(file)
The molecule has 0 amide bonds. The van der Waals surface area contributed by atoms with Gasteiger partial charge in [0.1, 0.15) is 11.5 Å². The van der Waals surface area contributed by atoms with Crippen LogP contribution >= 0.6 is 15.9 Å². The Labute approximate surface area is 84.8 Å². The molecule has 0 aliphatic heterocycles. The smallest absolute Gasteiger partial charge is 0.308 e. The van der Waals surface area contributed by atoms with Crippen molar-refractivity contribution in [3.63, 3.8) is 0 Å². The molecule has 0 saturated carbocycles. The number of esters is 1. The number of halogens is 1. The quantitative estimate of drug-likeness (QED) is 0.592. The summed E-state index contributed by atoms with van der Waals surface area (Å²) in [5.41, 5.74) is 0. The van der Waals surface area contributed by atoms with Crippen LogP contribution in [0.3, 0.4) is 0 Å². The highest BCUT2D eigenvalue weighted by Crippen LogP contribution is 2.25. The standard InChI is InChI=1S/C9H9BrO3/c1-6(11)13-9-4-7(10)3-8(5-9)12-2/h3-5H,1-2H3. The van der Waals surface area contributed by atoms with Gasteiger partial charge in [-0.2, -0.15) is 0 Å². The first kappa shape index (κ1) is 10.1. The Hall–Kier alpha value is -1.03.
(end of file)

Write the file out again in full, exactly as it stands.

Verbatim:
The molecule has 0 amide bonds. The van der Waals surface area contributed by atoms with Gasteiger partial charge in [0.1, 0.15) is 11.5 Å². The van der Waals surface area contributed by atoms with Crippen LogP contribution >= 0.6 is 15.9 Å². The Labute approximate surface area is 84.8 Å². The molecule has 0 aliphatic heterocycles. The smallest absolute Gasteiger partial charge is 0.308 e. The van der Waals surface area contributed by atoms with Crippen molar-refractivity contribution in [3.63, 3.8) is 0 Å². The molecule has 0 saturated carbocycles. The number of esters is 1. The number of halogens is 1. The quantitative estimate of drug-likeness (QED) is 0.592. The summed E-state index contributed by atoms with van der Waals surface area (Å²) in [5.41, 5.74) is 0. The van der Waals surface area contributed by atoms with Crippen LogP contribution in [0.3, 0.4) is 0 Å². The highest BCUT2D eigenvalue weighted by Crippen LogP contribution is 2.25. The standard InChI is InChI=1S/C9H9BrO3/c1-6(11)13-9-4-7(10)3-8(5-9)12-2/h3-5H,1-2H3. The van der Waals surface area contributed by atoms with Gasteiger partial charge in [-0.2, -0.15) is 0 Å². The first kappa shape index (κ1) is 10.1. The Hall–Kier alpha value is -1.03.